Photo Essay: Pabst and Gettelman Family attend Baron Brunch
Highlights from “Brunch with the Barons,” when Forest Home Cemetery, the Pabst Mansion, and the Milwaukee County Historical Society jointly hosted a collaborative fundraiser on June 18.
More than 450 visitors attended the event that took place at Milwaukee’s Garden Cemetery, established in 1850, which is the final resting places of the Blatz, Pabst, Schlitz, Melm, and Gettelman families. Together they are the German immigrants who built the city’s beer industry.
Family descendant James C. Pabst, great-great grandson of Captain Frederick Pabst, shared stories with visitors at his family plot. Pabst is Chairman and President of Pabst Farms Inc., and worked on the book Pabst Farms – The History of a Model Farm with John C. Eastberg. Eastberg is Executive Director of the Pabst Mansion. Built in 1892, The Captain Frederick Pabst Mansion is the only fully-restored beer baron’s home in America. The book showcases Wisconsin’s dairy history at its best and is illustrated with hundreds of photographs from the Pabst family’s private archives.
Fred Gettelman, son of Frederic Gettelman who was the last chairman of the A. Gettelman Brewing Company before it was sold to the Miller Brewing Company, offered visitors details about his family’s contribution to the beer industry.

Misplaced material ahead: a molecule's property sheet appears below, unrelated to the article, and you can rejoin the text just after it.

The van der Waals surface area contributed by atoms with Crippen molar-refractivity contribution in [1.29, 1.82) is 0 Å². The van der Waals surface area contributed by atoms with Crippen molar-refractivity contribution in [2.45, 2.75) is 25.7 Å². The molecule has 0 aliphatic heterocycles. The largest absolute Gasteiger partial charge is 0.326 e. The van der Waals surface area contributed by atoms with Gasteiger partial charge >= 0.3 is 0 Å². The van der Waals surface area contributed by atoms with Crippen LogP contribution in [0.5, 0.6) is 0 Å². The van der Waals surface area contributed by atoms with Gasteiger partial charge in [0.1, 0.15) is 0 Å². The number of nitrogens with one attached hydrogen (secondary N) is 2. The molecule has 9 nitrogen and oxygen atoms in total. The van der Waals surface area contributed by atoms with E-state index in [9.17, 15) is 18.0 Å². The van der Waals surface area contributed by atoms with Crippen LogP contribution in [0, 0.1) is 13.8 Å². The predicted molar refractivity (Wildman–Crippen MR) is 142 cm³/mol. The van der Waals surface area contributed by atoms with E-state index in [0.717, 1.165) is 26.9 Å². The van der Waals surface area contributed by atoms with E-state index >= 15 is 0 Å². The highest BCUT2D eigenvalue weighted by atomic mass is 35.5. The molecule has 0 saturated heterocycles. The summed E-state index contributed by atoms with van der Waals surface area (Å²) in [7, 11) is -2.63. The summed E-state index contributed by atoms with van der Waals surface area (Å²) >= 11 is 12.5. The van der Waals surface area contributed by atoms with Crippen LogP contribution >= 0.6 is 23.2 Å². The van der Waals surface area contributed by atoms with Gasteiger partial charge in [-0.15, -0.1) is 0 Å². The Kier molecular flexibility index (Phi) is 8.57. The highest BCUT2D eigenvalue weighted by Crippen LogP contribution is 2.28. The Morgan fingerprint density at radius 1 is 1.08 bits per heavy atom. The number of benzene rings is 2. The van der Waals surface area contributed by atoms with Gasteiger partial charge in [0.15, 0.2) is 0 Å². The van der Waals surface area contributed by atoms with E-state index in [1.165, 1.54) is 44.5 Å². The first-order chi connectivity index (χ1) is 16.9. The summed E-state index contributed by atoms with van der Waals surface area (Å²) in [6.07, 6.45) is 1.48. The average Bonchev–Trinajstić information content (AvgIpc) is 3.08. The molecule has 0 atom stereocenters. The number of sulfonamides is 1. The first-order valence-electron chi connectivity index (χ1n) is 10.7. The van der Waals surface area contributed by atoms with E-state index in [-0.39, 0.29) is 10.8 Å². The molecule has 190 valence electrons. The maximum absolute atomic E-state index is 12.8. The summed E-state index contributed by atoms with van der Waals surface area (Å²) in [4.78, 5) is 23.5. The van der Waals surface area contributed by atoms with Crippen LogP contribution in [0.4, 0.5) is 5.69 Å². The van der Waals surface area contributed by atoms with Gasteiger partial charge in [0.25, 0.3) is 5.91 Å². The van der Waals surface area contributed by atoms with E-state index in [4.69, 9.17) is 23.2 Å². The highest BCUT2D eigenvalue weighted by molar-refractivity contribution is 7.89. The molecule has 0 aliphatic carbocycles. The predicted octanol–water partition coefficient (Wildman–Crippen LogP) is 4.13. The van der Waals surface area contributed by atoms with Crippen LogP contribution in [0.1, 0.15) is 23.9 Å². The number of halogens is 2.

The tribute to Milwaukee’s beer making founders came at the close of “Brew City MKE: Craft, Culture, Community” exhibition. Mame Croze McCully, Executive Director of the Milwaukee County Historical Society (MCHS), produced the comprehensive display that was open to the public for several months. It presented rare artifacts and a deep historical perspective about brewing in Milwaukee from 1840 to the present. Founded in 1935, MCHS was formed to preserve, collect, recognize, and make available materials related to Milwaukee County history.
About Pabst Farms
Although the Pabst name is world-famous for its ties to the brewing industry, Fred Pabst Jr. balanced his duty to the family brewery with his love of land and livestock. In 1906, he began purchasing large parcels of land near Oconomowoc, Wisconsin, to create one of the most important model farms in the United States. Employing the latest advances in American and European agricultural theory, he organized a sustainable farming operation that provided all that was necessary for his self-sufficient farm.
From the construction of new farm buildings to the selection of diverse livestock, Pabst carefully considered every detail of his landmark farming operation. Hackney and Percheron horses were the mainstay of Pabst Farms until the popularity of the automobile quickly made horse breeding for carriages and wagons a thing of the past. Undaunted, Pabst transformed his 1,400-acre farm operation to focus solely on the development and breeding of award-winning, high-production Holstein dairy cattle. This is the story of how one family made their mark on Wisconsin’s dairy industry, but also of the Pabst family’s life on the farm and their efforts to bring the Pabst Brewing Company through the dark days of Prohibition with the development of a revolutionary cheese product, Pabst-ett.